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With Nyad: Wind, water and one woman's drive
August 8th, 2011
07:06 PM ET

With Nyad: Wind, water and one woman's drive

It’s the wind against the water. As our boat, the Gulf Steam surges East, the windows are blowing against the current, whipping the water into choppy 2-3 foot seas. The flat calm of Cuba is gone, conditions turned from perfect to passable.

Follow Nyad on CNN's tracker

Amidst it all, Diana Nyad keeps swimming at a consistent 52 strokes-per-minute. When the pace slips higher or lower, handlers counting each hand-slap know it’s time to call her in for hydration or food.

At Diana’s request, handlers have just changed the schedule to nourish her more often—fluids every 30 minutes and food every hour.

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August 8th, 2011
03:48 PM ET

Nyad in good spirits in 18th hour

Now 18 hours into a 103-mile swim from Cuba to Key West, Diana Nyad continues to swim with a vengeance.

Some 76 miles away from American shores, the only issues plaguing Nyad are a nagging pain in her right shoulder – the opposite shoulder than the one that had bothered her leading into the swim – and some shortness of breath.

Dr. Michael Broder, the team’s physician, jumped into the water with a stethoscope to assess her lungs, but suspected that her breathing issues may be a result of an allergic reaction to some of the anti-inflammatories she took for the shoulder pain.

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August 8th, 2011
09:02 AM ET

What are these dry white spots on my child's face?

Every weekday, a CNNHealth expert doctor answers a viewer question. On Mondays, it's pediatrician Dr. Jennifer Shu.

Question asked by Lee of Maryland:

We just got back from the beach and I noticed that my 6-year-old daughter has some dry white spots on her face. I make sure she always wears sunscreen, and she has not had a sunburn. I've put lotion on her skin but it's not helping. She had eczema when she was younger but that always showed up on her arms and legs and not the face. What could this be?

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Early morning smokers have higher cancer risk
August 8th, 2011
12:01 AM ET

Early morning smokers have higher cancer risk

Smokers who indulge in their first cigarette shortly after waking up have an increased risk of developing lung and head and neck cancers, according to two new studies published in Cancer, a journal of the American Cancer Society. The findings may help identify smokers who have a greater risk of developing cancer. These smokers could then be more urgently targeted for smoking cessation programs.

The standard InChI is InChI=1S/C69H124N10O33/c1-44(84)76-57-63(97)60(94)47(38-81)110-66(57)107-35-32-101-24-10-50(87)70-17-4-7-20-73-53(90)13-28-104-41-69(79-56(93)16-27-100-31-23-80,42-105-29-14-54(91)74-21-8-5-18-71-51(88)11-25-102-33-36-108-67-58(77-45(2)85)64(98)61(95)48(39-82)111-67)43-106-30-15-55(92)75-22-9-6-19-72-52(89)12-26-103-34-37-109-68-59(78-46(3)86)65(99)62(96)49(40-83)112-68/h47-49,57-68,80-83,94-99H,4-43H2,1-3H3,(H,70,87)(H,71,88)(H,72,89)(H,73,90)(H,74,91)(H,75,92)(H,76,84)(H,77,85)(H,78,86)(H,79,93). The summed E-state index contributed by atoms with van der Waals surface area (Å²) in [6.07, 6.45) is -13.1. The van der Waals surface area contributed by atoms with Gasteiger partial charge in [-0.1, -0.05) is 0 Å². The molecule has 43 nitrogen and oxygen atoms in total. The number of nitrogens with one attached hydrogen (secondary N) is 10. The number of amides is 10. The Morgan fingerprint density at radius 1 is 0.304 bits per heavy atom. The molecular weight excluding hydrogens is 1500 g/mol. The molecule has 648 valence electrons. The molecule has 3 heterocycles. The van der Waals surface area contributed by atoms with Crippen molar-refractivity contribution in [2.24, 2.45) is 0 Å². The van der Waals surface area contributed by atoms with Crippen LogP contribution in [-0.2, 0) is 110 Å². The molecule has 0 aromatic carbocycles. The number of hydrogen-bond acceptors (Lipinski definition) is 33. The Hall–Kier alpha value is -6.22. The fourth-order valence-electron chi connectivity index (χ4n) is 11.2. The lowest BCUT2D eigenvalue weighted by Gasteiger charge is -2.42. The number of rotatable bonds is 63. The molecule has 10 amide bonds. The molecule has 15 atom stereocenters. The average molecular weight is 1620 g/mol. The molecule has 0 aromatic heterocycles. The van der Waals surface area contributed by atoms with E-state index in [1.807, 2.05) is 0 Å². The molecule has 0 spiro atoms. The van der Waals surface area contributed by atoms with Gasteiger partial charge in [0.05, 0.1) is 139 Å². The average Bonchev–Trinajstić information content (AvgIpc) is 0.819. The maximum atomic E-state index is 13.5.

The first studies to show a link between cigarette smoking and cancer were published back in the 1950s, but it wasn’t until 1980 that nicotine dependence was recognized by the American Psychiatric Association as a psychological and physiological problem. The new studies out of Penn State College of Medicine look at nicotine dependence, which in part can be determined by the amount of time elapsed before a smoker lights up his or her first cigarette after waking up in the morning.

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August 8th, 2011
12:01 AM ET

Secret for a safe kid's lunch: Extra ice

When you're packing your kid's lunchbox in the morning, the ice pack is just as important as the fruit and the sandwich. And new research finds you might need more than one to keep your little one healthy.

Looking at the lunches of preschool age children, Texas researchers found that 98% of the time the food was not as cold or as hot as it should be for safe eating, even if packed in an insulated lunch box or stored in a hot thermos. This means your child may be more likely to come home with a stomach ache.

"This is a red flag. This means that the recommendations for food safety are not being followed," said Dr. Steve Abrams, member of the American Academy of Pediatrics Committee on Nutrition.

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Young athletes in the heat: Doctors revise guidelines
August 8th, 2011
12:01 AM ET

Young athletes in the heat: Doctors revise guidelines

Because of recent reports of serious, even catastrophic heat-related events with school athletics, the American Academy of Pediatrics has revised its guidelines on heat and school athletes. They're published in this week's edition of the journal Pediatrics.

The recommendations focus on coaches and parents as well as kids. Authors of the statement believe heat-related illness can be prevented if school officials and adults are taught the risks of working out in high temperatures.

Football and heat: Who's at risk?

"Athletic directors, coaches, teachers and other adults who are overseeing children exercising in the heat should make themselves aware of ways to reduce the risk of heat illness, and they should develop an emergency action plan," said Dr. Cynthia Devore, co-author of the statement and chairperson of the AAP Council on School Health. "This is especially important as we head into high school preseason football."

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About this blog

Get a behind-the-scenes look at the latest stories from CNN Chief Medical Correspondent, Dr. Sanjay Gupta, Senior Medical Correspondent Elizabeth Cohen and the CNN Medical Unit producers. They'll share news and views on health and medical trends - info that will help you take better care of yourself and the people you love.

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